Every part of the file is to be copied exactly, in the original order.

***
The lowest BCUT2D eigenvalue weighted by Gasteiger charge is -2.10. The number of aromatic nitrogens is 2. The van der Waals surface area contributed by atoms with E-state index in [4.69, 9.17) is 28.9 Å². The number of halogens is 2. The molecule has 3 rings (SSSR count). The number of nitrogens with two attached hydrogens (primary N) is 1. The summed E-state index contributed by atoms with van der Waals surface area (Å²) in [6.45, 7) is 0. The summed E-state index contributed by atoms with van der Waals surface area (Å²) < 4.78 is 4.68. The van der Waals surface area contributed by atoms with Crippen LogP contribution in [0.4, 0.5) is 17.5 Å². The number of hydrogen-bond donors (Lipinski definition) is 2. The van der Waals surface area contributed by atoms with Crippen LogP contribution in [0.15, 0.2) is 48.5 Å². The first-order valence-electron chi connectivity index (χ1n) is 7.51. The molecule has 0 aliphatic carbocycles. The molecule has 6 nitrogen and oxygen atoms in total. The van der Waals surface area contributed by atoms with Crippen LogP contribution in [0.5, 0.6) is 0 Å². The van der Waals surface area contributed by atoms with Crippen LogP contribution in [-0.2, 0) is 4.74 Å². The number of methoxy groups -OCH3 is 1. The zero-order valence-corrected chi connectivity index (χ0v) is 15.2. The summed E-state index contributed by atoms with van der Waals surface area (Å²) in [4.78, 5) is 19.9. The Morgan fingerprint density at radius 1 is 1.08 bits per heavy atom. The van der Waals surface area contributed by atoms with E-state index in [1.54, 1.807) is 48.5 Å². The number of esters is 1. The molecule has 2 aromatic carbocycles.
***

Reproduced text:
The lowest BCUT2D eigenvalue weighted by Gasteiger charge is -2.10. The number of aromatic nitrogens is 2. The van der Waals surface area contributed by atoms with E-state index in [4.69, 9.17) is 28.9 Å². The number of halogens is 2. The molecule has 3 rings (SSSR count). The number of nitrogens with two attached hydrogens (primary N) is 1. The summed E-state index contributed by atoms with van der Waals surface area (Å²) in [6.45, 7) is 0. The summed E-state index contributed by atoms with van der Waals surface area (Å²) < 4.78 is 4.68. The van der Waals surface area contributed by atoms with Crippen LogP contribution in [0.4, 0.5) is 17.5 Å². The number of hydrogen-bond donors (Lipinski definition) is 2. The van der Waals surface area contributed by atoms with Crippen LogP contribution in [0.15, 0.2) is 48.5 Å². The first-order valence-electron chi connectivity index (χ1n) is 7.51. The molecule has 0 aliphatic carbocycles. The molecule has 6 nitrogen and oxygen atoms in total. The van der Waals surface area contributed by atoms with Crippen LogP contribution in [0.5, 0.6) is 0 Å². The van der Waals surface area contributed by atoms with Crippen LogP contribution in [-0.2, 0) is 4.74 Å². The number of methoxy groups -OCH3 is 1. The zero-order valence-corrected chi connectivity index (χ0v) is 15.2. The summed E-state index contributed by atoms with van der Waals surface area (Å²) in [4.78, 5) is 19.9. The Morgan fingerprint density at radius 1 is 1.08 bits per heavy atom. The van der Waals surface area contributed by atoms with E-state index in [1.54, 1.807) is 48.5 Å². The number of esters is 1. The molecule has 2 aromatic carbocycles.